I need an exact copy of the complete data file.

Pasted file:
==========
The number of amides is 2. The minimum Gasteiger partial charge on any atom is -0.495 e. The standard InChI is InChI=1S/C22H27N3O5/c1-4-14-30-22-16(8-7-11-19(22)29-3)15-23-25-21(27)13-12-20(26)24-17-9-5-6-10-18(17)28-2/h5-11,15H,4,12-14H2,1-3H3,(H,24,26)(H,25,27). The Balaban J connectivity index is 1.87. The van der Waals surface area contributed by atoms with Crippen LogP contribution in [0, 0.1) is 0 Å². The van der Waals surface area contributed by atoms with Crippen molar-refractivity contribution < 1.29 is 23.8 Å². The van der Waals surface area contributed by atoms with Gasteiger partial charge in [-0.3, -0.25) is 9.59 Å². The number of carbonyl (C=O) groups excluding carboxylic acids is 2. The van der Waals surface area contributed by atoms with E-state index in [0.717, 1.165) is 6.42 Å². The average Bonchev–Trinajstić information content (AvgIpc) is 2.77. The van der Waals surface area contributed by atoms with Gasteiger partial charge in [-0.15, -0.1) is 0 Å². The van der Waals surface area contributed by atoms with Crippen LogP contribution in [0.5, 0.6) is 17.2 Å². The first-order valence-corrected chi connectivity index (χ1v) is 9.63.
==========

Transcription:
The number of amides is 2. The minimum Gasteiger partial charge on any atom is -0.495 e. The standard InChI is InChI=1S/C22H27N3O5/c1-4-14-30-22-16(8-7-11-19(22)29-3)15-23-25-21(27)13-12-20(26)24-17-9-5-6-10-18(17)28-2/h5-11,15H,4,12-14H2,1-3H3,(H,24,26)(H,25,27). The Balaban J connectivity index is 1.87. The van der Waals surface area contributed by atoms with Crippen LogP contribution in [0, 0.1) is 0 Å². The van der Waals surface area contributed by atoms with Crippen molar-refractivity contribution < 1.29 is 23.8 Å². The van der Waals surface area contributed by atoms with Gasteiger partial charge in [-0.3, -0.25) is 9.59 Å². The number of carbonyl (C=O) groups excluding carboxylic acids is 2. The van der Waals surface area contributed by atoms with E-state index in [0.717, 1.165) is 6.42 Å². The average Bonchev–Trinajstić information content (AvgIpc) is 2.77. The van der Waals surface area contributed by atoms with Gasteiger partial charge in [-0.15, -0.1) is 0 Å². The van der Waals surface area contributed by atoms with Crippen LogP contribution in [0.5, 0.6) is 17.2 Å². The first-order valence-corrected chi connectivity index (χ1v) is 9.63.